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New program to rush aid to K-9 officers injured in the line of duty

Posted at 4:50 PM, Feb 20, 2024
and last updated 2024-02-20 18:50:49-05

SALT LAKE CITY — A new program from Intermountain Health aims to help K-9 officers injured in the line of duty.

Public safety animals run the same risks as human officers in dangerous situations, and don't typically have access to immediate medical care like human first responders do.

"It's something we've been worried about. We play the 'what if' game, and this was lacking," said North Salt Lake police K-9 handler, Mike Boyle. "I think it fills a big void.”

The Intermountain Life Flight program is the third of its kind in the country and will launch its unique K-9 Medical Air Transit Service for public safety animals injured in the line of duty.

"In the past, there wasn't many resources available for these K-9s if they were injured in the field, and these K-9s can range anywhere from $30,000-60,000 to train, and they provide a pretty precise asset to that community,” said Pamela Smeal, a registered nurse and lead educator with Intermountain Life Flight.

Clinical staff have also been trained to intervene with life-saving measures if needed, and to get the animals to the 24-hour critical care vet hospital that they need to go to.

"Every time a dog goes out on the road, there's that hazard, you never know,” added Boyle. “It's like trying to anticipate an officer being shot. You don't know what's going to happen, but there’s the likelihood that it does, it's too late to try to figure out what to do — you have to have something in place."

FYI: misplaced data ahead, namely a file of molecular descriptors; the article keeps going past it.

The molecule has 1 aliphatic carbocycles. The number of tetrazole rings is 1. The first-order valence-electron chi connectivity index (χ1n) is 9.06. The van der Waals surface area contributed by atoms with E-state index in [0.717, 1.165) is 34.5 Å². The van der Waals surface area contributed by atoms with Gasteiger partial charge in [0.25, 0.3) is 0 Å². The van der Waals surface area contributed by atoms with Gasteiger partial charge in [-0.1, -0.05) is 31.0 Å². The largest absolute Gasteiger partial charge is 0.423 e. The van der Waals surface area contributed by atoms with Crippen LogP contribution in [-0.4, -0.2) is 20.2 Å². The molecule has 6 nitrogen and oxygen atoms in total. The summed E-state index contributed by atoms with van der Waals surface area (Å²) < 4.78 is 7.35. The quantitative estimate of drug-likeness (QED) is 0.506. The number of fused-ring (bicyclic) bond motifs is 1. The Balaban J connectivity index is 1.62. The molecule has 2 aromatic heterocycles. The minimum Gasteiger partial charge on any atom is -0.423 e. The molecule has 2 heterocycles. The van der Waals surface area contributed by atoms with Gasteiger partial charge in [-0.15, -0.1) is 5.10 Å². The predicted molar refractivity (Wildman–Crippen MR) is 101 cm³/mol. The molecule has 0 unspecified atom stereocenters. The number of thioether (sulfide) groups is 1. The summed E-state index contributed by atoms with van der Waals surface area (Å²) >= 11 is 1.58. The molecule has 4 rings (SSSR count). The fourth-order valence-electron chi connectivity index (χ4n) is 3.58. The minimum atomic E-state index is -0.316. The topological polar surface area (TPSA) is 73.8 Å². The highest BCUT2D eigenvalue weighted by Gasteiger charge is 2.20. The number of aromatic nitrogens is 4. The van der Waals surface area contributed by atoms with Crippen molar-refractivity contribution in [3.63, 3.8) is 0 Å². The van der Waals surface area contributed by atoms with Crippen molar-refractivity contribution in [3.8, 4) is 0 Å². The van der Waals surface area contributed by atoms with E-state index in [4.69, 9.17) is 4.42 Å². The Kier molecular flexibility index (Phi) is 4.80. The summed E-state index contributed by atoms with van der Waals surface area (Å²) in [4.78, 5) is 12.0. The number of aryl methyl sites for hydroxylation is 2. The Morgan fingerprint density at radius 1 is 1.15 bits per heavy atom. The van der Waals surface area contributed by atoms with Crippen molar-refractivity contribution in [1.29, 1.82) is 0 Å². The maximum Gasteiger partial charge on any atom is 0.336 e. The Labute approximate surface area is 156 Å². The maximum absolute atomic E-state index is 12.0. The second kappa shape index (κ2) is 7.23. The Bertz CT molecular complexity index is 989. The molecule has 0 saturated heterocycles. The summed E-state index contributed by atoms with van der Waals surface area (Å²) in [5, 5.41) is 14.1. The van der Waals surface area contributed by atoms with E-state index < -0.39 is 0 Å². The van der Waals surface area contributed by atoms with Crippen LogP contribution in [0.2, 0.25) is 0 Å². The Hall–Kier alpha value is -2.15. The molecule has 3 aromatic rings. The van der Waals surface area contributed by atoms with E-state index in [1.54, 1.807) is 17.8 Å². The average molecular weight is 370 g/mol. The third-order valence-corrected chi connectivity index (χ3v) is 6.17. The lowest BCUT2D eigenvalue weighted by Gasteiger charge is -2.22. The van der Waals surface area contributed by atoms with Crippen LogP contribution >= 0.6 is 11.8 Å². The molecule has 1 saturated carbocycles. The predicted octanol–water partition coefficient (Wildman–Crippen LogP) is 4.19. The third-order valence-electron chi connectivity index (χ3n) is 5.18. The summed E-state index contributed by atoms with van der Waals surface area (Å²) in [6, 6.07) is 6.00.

The program and the reason for it hits home for the West Jordan Police Department after one of their own, K-9 Maya, was shot and killed in the line of duty in February 2022.

"It's immeasurable the pain that we felt from that, and we are still trying to recover from it today,” said Sgt. Kendall Holt with West Jordan police. “We've done things to try to better ourselves, this program is one of those things.

"We found discrepancies inevitably that we're working on. Our K-9 handlers are actively receiving training, tactical medical training, some of that same training we receive as officers for other officers and civilians."

The flights are not just for police K-9 officers, but search and rescue dogs as well.

"I'm really glad that they're offering this because knowing that they're out there and available to help our dogs is a wonderful thing,” said Andrew Bowersox, a ski patroller at Powder Mountain Resort.

The flights, which have been operational since Feb. 1, have not yet been needed for K-9 officers.